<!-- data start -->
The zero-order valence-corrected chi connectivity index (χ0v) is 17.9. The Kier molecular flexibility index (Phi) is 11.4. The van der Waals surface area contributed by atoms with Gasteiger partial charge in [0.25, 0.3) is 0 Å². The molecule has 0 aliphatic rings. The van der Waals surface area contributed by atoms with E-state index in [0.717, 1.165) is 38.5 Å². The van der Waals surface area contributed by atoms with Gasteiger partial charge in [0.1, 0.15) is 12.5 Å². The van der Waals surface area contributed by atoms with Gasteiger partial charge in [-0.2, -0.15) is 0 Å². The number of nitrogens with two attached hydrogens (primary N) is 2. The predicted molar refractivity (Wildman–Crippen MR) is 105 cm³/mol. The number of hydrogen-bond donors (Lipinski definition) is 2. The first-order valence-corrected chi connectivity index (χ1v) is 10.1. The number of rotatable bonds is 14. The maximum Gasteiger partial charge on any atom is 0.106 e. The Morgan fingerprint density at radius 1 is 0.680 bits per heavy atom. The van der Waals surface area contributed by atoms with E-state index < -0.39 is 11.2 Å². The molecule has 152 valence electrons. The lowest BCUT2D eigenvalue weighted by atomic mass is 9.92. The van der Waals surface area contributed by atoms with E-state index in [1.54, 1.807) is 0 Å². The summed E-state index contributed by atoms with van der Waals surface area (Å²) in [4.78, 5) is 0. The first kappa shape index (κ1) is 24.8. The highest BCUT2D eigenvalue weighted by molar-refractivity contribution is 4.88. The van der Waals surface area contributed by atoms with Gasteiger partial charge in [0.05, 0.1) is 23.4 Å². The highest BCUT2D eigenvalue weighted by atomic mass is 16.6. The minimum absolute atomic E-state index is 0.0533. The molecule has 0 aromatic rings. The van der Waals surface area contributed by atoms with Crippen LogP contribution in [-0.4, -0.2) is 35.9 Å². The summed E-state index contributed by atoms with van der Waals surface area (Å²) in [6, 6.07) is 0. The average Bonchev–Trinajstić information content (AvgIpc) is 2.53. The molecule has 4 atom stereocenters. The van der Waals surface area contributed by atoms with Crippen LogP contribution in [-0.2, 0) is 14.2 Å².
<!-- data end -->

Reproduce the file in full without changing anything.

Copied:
The zero-order valence-corrected chi connectivity index (χ0v) is 17.9. The Kier molecular flexibility index (Phi) is 11.4. The van der Waals surface area contributed by atoms with Gasteiger partial charge in [0.25, 0.3) is 0 Å². The molecule has 0 aliphatic rings. The van der Waals surface area contributed by atoms with E-state index in [0.717, 1.165) is 38.5 Å². The van der Waals surface area contributed by atoms with Gasteiger partial charge in [0.1, 0.15) is 12.5 Å². The van der Waals surface area contributed by atoms with Gasteiger partial charge in [-0.2, -0.15) is 0 Å². The number of nitrogens with two attached hydrogens (primary N) is 2. The predicted molar refractivity (Wildman–Crippen MR) is 105 cm³/mol. The number of hydrogen-bond donors (Lipinski definition) is 2. The first-order valence-corrected chi connectivity index (χ1v) is 10.1. The number of rotatable bonds is 14. The maximum Gasteiger partial charge on any atom is 0.106 e. The Morgan fingerprint density at radius 1 is 0.680 bits per heavy atom. The van der Waals surface area contributed by atoms with E-state index < -0.39 is 11.2 Å². The molecule has 152 valence electrons. The lowest BCUT2D eigenvalue weighted by atomic mass is 9.92. The van der Waals surface area contributed by atoms with E-state index in [1.54, 1.807) is 0 Å². The summed E-state index contributed by atoms with van der Waals surface area (Å²) in [4.78, 5) is 0. The first kappa shape index (κ1) is 24.8. The highest BCUT2D eigenvalue weighted by molar-refractivity contribution is 4.88. The van der Waals surface area contributed by atoms with Gasteiger partial charge in [0.05, 0.1) is 23.4 Å². The highest BCUT2D eigenvalue weighted by atomic mass is 16.6. The minimum absolute atomic E-state index is 0.0533. The molecule has 0 aromatic rings. The van der Waals surface area contributed by atoms with Crippen LogP contribution in [-0.4, -0.2) is 35.9 Å². The summed E-state index contributed by atoms with van der Waals surface area (Å²) in [6, 6.07) is 0. The average Bonchev–Trinajstić information content (AvgIpc) is 2.53. The molecule has 4 atom stereocenters. The van der Waals surface area contributed by atoms with Crippen LogP contribution in [-0.2, 0) is 14.2 Å².